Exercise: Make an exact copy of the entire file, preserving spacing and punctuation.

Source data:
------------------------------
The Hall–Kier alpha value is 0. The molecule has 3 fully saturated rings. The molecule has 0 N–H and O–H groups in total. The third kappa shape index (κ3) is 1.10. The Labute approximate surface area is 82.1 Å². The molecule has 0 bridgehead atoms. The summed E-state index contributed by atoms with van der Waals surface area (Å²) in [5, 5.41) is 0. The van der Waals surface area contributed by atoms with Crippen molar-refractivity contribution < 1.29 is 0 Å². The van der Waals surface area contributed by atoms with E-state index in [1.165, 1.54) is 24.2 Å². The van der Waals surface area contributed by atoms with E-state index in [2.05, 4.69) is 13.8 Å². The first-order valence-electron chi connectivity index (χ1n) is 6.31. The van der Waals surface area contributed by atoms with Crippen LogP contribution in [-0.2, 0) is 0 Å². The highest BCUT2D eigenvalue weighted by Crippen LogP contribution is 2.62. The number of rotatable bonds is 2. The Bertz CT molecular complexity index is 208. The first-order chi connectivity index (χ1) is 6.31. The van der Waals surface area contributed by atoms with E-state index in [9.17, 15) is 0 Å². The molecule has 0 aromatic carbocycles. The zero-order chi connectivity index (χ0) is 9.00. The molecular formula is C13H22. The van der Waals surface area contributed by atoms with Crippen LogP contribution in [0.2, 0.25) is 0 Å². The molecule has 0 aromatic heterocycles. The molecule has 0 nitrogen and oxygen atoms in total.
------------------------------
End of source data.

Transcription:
The Hall–Kier alpha value is 0. The molecule has 3 fully saturated rings. The molecule has 0 N–H and O–H groups in total. The third kappa shape index (κ3) is 1.10. The Labute approximate surface area is 82.1 Å². The molecule has 0 bridgehead atoms. The summed E-state index contributed by atoms with van der Waals surface area (Å²) in [5, 5.41) is 0. The van der Waals surface area contributed by atoms with Crippen molar-refractivity contribution < 1.29 is 0 Å². The van der Waals surface area contributed by atoms with E-state index in [1.165, 1.54) is 24.2 Å². The van der Waals surface area contributed by atoms with E-state index in [2.05, 4.69) is 13.8 Å². The first-order valence-electron chi connectivity index (χ1n) is 6.31. The van der Waals surface area contributed by atoms with Crippen LogP contribution in [-0.2, 0) is 0 Å². The highest BCUT2D eigenvalue weighted by Crippen LogP contribution is 2.62. The number of rotatable bonds is 2. The Bertz CT molecular complexity index is 208. The first-order chi connectivity index (χ1) is 6.31. The van der Waals surface area contributed by atoms with E-state index in [9.17, 15) is 0 Å². The molecule has 0 aromatic carbocycles. The zero-order chi connectivity index (χ0) is 9.00. The molecular formula is C13H22. The van der Waals surface area contributed by atoms with Crippen LogP contribution in [0.2, 0.25) is 0 Å². The molecule has 0 aromatic heterocycles. The molecule has 0 nitrogen and oxygen atoms in total.